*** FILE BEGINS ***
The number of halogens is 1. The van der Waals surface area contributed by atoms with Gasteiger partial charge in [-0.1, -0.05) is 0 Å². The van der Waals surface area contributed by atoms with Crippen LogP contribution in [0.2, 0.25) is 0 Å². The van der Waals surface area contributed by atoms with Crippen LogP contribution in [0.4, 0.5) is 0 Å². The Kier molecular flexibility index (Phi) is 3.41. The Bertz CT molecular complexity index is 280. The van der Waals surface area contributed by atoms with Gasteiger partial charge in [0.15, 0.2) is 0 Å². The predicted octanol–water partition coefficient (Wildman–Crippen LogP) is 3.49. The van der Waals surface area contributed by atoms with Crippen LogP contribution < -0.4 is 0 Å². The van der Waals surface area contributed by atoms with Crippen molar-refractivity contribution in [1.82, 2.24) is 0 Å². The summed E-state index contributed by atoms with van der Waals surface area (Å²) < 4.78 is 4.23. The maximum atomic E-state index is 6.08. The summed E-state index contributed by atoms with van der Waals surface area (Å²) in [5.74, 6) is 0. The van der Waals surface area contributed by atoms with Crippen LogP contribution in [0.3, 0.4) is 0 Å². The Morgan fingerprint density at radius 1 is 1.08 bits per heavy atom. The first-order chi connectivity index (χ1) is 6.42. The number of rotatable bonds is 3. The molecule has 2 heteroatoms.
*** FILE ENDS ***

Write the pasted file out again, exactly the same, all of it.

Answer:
The number of halogens is 1. The van der Waals surface area contributed by atoms with Gasteiger partial charge in [-0.1, -0.05) is 0 Å². The van der Waals surface area contributed by atoms with Crippen LogP contribution in [0.2, 0.25) is 0 Å². The van der Waals surface area contributed by atoms with Crippen LogP contribution in [0.4, 0.5) is 0 Å². The Kier molecular flexibility index (Phi) is 3.41. The Bertz CT molecular complexity index is 280. The van der Waals surface area contributed by atoms with Gasteiger partial charge in [0.15, 0.2) is 0 Å². The predicted octanol–water partition coefficient (Wildman–Crippen LogP) is 3.49. The van der Waals surface area contributed by atoms with Crippen LogP contribution < -0.4 is 0 Å². The van der Waals surface area contributed by atoms with Crippen molar-refractivity contribution in [1.82, 2.24) is 0 Å². The summed E-state index contributed by atoms with van der Waals surface area (Å²) < 4.78 is 4.23. The maximum atomic E-state index is 6.08. The summed E-state index contributed by atoms with van der Waals surface area (Å²) in [5.74, 6) is 0. The van der Waals surface area contributed by atoms with Crippen LogP contribution in [0.3, 0.4) is 0 Å². The Morgan fingerprint density at radius 1 is 1.08 bits per heavy atom. The first-order chi connectivity index (χ1) is 6.42. The number of rotatable bonds is 3. The molecule has 2 heteroatoms.